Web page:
This picture typifies the industrial ideal of the early 20th century. More metal than air. More efficiency than beauty. More profits than people.

Water Wheel I

This wheel scoops the washings from the sluice room and places it on the tailings conveyor.

Bottom of the Barrel

A sheik mustard-yellow paint scheme across the roofless engine house goes great with the industrial moss and rust.

Headframe Eyes

Imagine with yellow window guards are eyebrows and the open windows are the eyes. This headframe seems a bit curious.

MPE3- Tripper

Without a conveyor belt, this tripper seems lost. The job of this machine was simply to take grains from the moving conveyor belt and eject it into the silos via the chutes on the sides. Note all the dust collection venting added to the machine to suck up any explosive grain dust.

1917 Mill

The oldest part of this mill had a wooden roof that rotted away long ago. Slowly, rust is dulling the edge on every cog left behind.

Building 10

I like this picture because it shows some of the only unbroken windows at Packard.

Keeper’s Station Quarters

This was a living space for the keepers during storms, when it was too dangerous to return to the houses on the point.

Spare Parts II

Bits and things in a pile in the corner of the smelter, the unsold chunks of industrial history that didn’t sell at an on-site auction before my visit.

Silk Spools

There were bins with hundreds of spools in them in the basement.

Geometric Fantasy

The coal crusher (above) and the conveyor (left) to bring the powdered coal to furnace hoppers (right).

Workshop

Much of the circa-1950s buildings remain with few alterations, such as these long boring sheet metal ruststicks.

Snaking Stack

A winding flue between the ovens for Furnace 6, capped with sketchy catwalks.

God Loves Lime

In the Lime House, the sunset picked-up the last light of day to make this image. Lime is used in the beet sugar refinement process to reduce the acidity of the beet juice mixture.

The Danger Line

Some warnings on the older battery which was visibly older than its eastern counterpart. This set of batteries had no railing between the side of the ovens and a long drop onto railroad tracks… I like this picture because it shows the effects of the heat and corrosive gasses on the area around the ovens.

Coke Batter B Control

The view from the larry, looking out at the overgrowing coke oven top. Papers listed the order of the charges for each oven, noting the sticky doors and persistent leaks. Emergency respirators and rescue gear was stored close, as long exposure to emissions from the rusty hatches could make worker pass out on the top of the ovens.

Pipe Reference

Because painted signs would not hold up in this spot–in between four ovens that were literally hot enough to melt steel inside. Solution: Cut the pipe labels into the sheet metal. Seems to have worked.

Studebaker in HDR

At sunset the light skips from puddle to stagnant puddle across the whole foundry room, playing with the classic sawtooth roof with half-hearted shadows.

I-Beam Extending Into Basement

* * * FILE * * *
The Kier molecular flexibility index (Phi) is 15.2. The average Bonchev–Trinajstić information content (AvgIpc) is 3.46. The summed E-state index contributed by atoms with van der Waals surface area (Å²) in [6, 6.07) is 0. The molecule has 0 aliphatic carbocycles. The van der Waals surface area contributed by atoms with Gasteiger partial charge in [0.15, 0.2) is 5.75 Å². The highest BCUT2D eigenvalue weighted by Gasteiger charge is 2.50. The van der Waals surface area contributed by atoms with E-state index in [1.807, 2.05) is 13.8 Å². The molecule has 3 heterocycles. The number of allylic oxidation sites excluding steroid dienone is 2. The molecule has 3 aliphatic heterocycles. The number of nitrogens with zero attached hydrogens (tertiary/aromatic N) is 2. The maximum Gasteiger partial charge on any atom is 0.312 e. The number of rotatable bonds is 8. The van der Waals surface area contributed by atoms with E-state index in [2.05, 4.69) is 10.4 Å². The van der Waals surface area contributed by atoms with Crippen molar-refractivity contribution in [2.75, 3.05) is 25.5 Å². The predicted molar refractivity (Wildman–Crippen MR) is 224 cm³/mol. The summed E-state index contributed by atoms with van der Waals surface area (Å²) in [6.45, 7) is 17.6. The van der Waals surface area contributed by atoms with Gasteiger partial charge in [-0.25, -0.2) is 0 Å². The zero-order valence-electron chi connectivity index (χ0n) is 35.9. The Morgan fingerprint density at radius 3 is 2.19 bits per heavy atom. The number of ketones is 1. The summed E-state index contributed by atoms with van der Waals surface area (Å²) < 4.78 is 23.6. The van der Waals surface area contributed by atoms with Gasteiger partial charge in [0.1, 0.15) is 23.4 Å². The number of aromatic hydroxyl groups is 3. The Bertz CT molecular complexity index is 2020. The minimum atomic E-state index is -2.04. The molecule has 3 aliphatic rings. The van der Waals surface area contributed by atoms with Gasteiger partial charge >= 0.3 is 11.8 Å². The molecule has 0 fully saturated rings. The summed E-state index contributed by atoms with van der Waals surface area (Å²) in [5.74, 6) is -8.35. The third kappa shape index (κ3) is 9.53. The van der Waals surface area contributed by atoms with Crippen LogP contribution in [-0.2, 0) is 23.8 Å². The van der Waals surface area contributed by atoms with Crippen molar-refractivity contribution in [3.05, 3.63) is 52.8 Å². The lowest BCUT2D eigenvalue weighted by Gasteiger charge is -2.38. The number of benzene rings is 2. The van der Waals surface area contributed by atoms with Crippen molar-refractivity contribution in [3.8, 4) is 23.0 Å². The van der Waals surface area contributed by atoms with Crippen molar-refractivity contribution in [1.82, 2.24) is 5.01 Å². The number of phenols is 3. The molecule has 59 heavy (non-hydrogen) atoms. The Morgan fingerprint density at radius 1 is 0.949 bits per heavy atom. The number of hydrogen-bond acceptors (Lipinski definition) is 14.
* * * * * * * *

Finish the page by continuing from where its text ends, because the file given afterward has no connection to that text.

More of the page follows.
Holes were cut into the floor to extract equipment from the basements. it was interesting to see the I-beams extending through all the levels of Studebaker.

Rubber-Lined Cars

Because the shaft is nearly vertical, rocks riding inside shift a lot. To keep them from breaking down the door and raining into the shaft.

Workhouse III

This part of the workhouse was sheathed in fiberglass, but now you can see its insides from a mile away.

Herb 54 (Worker Graffiti)

Drawn in fresh concrete about 50 years before I took this picture, and only 2 years after this elevator blew up…

Paradies

Looking out the finishing end of the sintering plant at a network of torched-off catwalks through a maze of rust and asbestos. Paradise.

Find Texture

Much of the plant depended on steam, not only for heat but for mechanical power.

Rooftop Panorama

A quick vertical panorama taken on my back at the sweet spot of a great summer sunset. On the skylight is the torch-cut catwalk that used to link the outside of the smokestacks that vented the cupolas.

Escape Hatch

I did not take the escape ladder to the surface, but I am told it pops up in the middle of a hill next to the missile silo doors.

Rotten Dock

The top of the docks are so rotten in places that you can see the lake through the boards. In the foreground you can see the controls for the chutes, which work on a clutch.

Firebox Bricks

Spare firebox bricks palleted on the second floor, is if it was going to be repaired.

Made Indy

In the upper left of the image you can see where the gas tanks used to be, along with the concentration equipment. Along the bottom you can also see some of the many railroad tracks coming and going from the plant–the ones visible here were incoming tracks that carried in hard coal from the eastern US.

Lost Time – (C)SUBSTREET

I wish I knew what has become of this great one-of-a-kind sign that used to brag how many days the Clyde Iron factory has gone without a serious accident. Update: It’s hanging in one of the smaller venue spaces behind the bar.

Time Cards

A wrecked pressure gauge and employee time cards.

Cables, Gangways, and Booms

The bottom of the tailings boom is rotten. In days when the dredge, floated, gangways connected it to shore, it seemed. You can see the size of the pontoons under the boat here.

Silos Like a Sunset

“Against the blue sky, its rusting central silos look like rising smoke meeting the last minutes of a sunset. These give way to a corrugated night sky of blue gray, punched-through with staggered four-pane windows, all glassless.”

Basket I

Cages and hooks to dry wet miner clothes.

Whoa! Over 200 pictures (339!) for this tag! Refresh the page for another random sampling.